[The following is the another of many older articles that will appear on my website. This is article was first published in Midwest Outdoors in February of 2015. Please share what you learn from these articles with your whitetail hunting friends.]
David Nordberg with his latest trophy buck. (2014, 10-pointer)
(Taken from a ground blind.)
Buck hunting is like playing poker. To consistently win you must put your money where and when the odds are best. The trouble was, during our past firearm deer hunting season we had drawn practically every card that can spoil hunting success .We had bright (no flashlight needed) moonlight throughout the first nine nights. We had morning after morning of 10–12 below-zero weather. We had strong winds daily, steady and/or gusting, driving rain, sleet and snow horizontally. We had a heavy snowfall. Due to our two previous severe winters our deer numbers were almost as low as back in the late 1960s. More than 50% of our far-north hunting area was completely devoid of deer (no tracks, no droppings, nothing). Only antlered bucks were legal. Antler rubs and buck ground scrapes were extraordinarily rare. Because few fawns survived our past two severe winters, easy-to-hunt yearling bucks were rare. Bucks 2-1/2 years of age were uncommon as well. Practically the only bucks we had to hunt were 3-1/2 to 5-1/2 year-olds, the most elusive whitetails of them all. The only two things we had going for us was 1) breeding was in progress from November 3rd through the 17th (as usual) and 2) weather finally dished up a midday feeding cycle.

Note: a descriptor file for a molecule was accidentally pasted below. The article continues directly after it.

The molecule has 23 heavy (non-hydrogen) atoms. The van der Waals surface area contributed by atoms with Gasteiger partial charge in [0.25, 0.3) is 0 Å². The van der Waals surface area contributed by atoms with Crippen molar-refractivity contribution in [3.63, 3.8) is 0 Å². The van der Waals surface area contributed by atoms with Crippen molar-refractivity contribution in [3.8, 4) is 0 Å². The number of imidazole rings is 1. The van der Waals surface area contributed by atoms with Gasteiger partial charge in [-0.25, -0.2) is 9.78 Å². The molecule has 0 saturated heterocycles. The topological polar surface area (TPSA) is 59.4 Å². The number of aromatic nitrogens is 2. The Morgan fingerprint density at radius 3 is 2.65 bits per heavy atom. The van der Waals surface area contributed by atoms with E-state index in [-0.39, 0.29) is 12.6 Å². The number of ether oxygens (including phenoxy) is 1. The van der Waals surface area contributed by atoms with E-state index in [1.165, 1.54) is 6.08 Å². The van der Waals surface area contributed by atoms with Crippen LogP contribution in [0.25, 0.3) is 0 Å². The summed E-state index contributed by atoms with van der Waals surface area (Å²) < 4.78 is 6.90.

Take the moonlight. Especially where hunting pressure is moderate to heavy, whitetails are most active at night. Hunting pressure is always moderate to heavy in wolf country where we hunt. If there is bright moonlight in the morning, whitetails begin heading to their bedding areas early, not uncommonly by sunrise. If there is bright moonlight in the evening, whitetails typically wait until darkness to begin feeding, During the first nine days of our past hunting season, we had bright moonlight from sunset to sunrise, even while it was cloudy. This is very unusual.
Our 10–12 below zero mornings were typically accompanied by bitter 10–20 mph north or northwest winds. Winds 10 mph wouldn’t have been totally ruinous if it hadn’t been so cold. Whitetails do not like winds when the temperature is below zero. They typically remain bedded under such conditions. When winds exceed 15 mph, tree branches clatter and tree trunks groan to the extent that whitetails are fearful of leaving their well-hidden beds during feeding hours whatever the temperature, especially during daylight hours when they know hunting humans are afoot.
The wind and snowfall that blanketed our area on the 4th and 5th days of our past hunting season was not only heavy enough to make whitetails remain bedded while the snow fell, but as is typical following the first heavy snowfall of winter, they remained bedded for 24 hours after the storm passed. This was the reason few if any deer were seen on Tuesday, Wednesday or Thursday.
Though breeding was in progress, moonlight and weather combined to make whitetails largely limit breeding and other rut-related activities, (such as does in heat searching for a breeding buck or dominant bucks searching for does in heat) to nighttime hours only. Moreover, because surviving dominant bucks had so little competition and fewer does were to be found scattered over much larger areas (too large for dominant to keep exclusively to themselves), most did not bother to make and regularly renew breeding range markers, antler rubs and ground scrapes (signs many human hunters still mistakenly key on in November).